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Water Harvesting for Rainfed Africa: investing in dryland agriculture for growth and resilience

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Water harvesting technologies for Africa

Water harvesting technologies have the potential to improve productivity and food security in Africa. Now, researchers and farmers are together testing different methods for water harvesting across Africa.

Climate Change and Environment icon Climate Change and Environment
Food and Natural Resources icon Food and Natural Resources

The African agricultural sector has to cope with a rapidly growing population, climate change and limited access to water. Water harvesting technologies (WHTs) can, in theory, help relieve the pressure on African farmers by increasing the amount of water available for agriculture. With this in mind, the EU-funded WAHARA (Water harvesting for rainfed Africa: Investing in dryland agriculture for growth and resilience) project tested innovative and locally adapted WHT solutions in Africa to ascertain their viability. Study sites in Burkina Faso, Ethiopia, Tunisia and Zambia covered a range of climates and socioeconomic conditions to achieve the project’s aims. Under the project, guidelines for WHT selection and adaption were created to help choose the most suitable WHT for a given location, based on bio-physical conditions. Household surveys were also conducted at each study site to better understand the local socioeconomic conditions. In collaboration with stakeholder groups, several WHTs were selected, adapted to local conditions where necessary, and installed at each site. WHTs were then monitored for their impact on crop productivity and water security at the various study sites. Overall, the results reveal that WHTs work well and have excellent potential in increasing agricultural output and community livelihoods. Also, on the positive side, the project demonstrates that the knowhow to operate the technologies is generally available. Challenges in retaining runoff water for productive use and adapting to the technology remain, however, and must be addressed at local level when implementing WHTs. The project team highlighted the need to realise benefits with limited resources and ensure policy support. Other important considerations before adopting WHTs include local ownership, professionalism of farmers and private sector involvement. WAHARA’s results and recommendations are destined to improve the livelihood of rural communities and contribute to sustainable agricultural practices in Africa.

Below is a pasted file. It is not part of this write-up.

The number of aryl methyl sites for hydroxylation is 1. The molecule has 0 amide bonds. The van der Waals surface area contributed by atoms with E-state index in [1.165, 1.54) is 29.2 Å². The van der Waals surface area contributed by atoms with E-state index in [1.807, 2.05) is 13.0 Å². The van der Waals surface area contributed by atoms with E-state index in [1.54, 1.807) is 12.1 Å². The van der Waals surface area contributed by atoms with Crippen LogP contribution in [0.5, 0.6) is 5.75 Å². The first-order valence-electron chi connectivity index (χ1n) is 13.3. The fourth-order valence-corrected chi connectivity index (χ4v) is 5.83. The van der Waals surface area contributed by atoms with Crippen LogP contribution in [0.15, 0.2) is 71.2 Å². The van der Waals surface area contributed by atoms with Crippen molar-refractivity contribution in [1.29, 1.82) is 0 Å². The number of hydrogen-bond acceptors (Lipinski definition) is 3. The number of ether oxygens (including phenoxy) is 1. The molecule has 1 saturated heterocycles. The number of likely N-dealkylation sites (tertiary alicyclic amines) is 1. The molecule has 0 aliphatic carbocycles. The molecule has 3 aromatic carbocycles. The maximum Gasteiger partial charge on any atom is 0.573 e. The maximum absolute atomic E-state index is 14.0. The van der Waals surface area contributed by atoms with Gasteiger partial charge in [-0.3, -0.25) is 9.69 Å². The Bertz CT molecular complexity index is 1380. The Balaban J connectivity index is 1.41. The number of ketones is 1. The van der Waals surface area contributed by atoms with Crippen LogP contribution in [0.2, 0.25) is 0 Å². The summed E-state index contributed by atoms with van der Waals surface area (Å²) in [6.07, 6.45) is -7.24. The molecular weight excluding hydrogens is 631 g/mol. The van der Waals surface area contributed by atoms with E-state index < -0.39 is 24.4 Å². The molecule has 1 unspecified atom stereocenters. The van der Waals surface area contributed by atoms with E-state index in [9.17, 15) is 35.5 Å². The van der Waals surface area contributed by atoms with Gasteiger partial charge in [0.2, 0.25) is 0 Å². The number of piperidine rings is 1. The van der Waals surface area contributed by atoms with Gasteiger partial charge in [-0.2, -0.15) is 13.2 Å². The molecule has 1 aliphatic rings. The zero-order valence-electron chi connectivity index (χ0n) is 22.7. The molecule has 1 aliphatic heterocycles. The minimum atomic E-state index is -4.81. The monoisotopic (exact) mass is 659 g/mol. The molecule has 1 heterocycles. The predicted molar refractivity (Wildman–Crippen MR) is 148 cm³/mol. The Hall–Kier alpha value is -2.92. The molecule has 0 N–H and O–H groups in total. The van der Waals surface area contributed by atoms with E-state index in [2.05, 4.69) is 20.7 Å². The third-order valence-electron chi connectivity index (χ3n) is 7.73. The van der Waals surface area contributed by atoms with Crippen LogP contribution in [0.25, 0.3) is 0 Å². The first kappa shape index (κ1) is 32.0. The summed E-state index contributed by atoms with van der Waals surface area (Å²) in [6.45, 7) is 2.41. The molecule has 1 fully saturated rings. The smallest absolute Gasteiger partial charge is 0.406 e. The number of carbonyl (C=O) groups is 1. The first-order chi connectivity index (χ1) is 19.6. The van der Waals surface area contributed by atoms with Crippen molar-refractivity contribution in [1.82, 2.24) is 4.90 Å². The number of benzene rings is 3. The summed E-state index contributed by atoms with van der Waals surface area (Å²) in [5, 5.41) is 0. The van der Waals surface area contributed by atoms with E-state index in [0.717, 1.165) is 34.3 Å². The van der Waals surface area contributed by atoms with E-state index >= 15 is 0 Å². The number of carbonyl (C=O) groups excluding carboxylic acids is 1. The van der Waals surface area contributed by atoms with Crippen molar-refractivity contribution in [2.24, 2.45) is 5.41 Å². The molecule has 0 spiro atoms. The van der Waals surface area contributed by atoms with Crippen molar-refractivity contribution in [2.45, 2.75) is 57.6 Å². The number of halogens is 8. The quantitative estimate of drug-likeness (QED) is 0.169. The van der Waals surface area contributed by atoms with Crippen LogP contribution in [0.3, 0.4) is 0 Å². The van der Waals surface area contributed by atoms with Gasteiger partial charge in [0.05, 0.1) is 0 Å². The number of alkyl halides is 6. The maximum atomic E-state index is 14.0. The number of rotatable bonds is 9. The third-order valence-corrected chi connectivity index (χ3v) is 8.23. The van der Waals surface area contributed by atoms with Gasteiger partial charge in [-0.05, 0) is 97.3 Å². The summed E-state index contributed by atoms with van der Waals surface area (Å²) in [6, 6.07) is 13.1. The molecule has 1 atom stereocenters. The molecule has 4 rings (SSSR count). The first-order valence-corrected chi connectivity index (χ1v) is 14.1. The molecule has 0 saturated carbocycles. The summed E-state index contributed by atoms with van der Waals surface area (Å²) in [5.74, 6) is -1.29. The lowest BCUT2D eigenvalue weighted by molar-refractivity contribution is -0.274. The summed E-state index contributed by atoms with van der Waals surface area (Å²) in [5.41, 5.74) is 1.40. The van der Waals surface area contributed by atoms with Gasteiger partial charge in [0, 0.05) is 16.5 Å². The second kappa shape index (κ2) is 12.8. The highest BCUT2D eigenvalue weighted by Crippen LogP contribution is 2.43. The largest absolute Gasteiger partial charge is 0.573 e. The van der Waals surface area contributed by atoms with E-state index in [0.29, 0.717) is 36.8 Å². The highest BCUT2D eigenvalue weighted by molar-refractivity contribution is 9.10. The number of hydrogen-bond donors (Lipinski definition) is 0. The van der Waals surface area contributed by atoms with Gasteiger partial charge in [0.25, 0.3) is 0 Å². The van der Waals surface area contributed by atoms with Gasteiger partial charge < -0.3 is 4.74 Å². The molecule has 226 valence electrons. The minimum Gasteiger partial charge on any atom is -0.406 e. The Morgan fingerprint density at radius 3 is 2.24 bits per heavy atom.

Water harvesting, agricultural sector, WAHARA, crop productivity, water security

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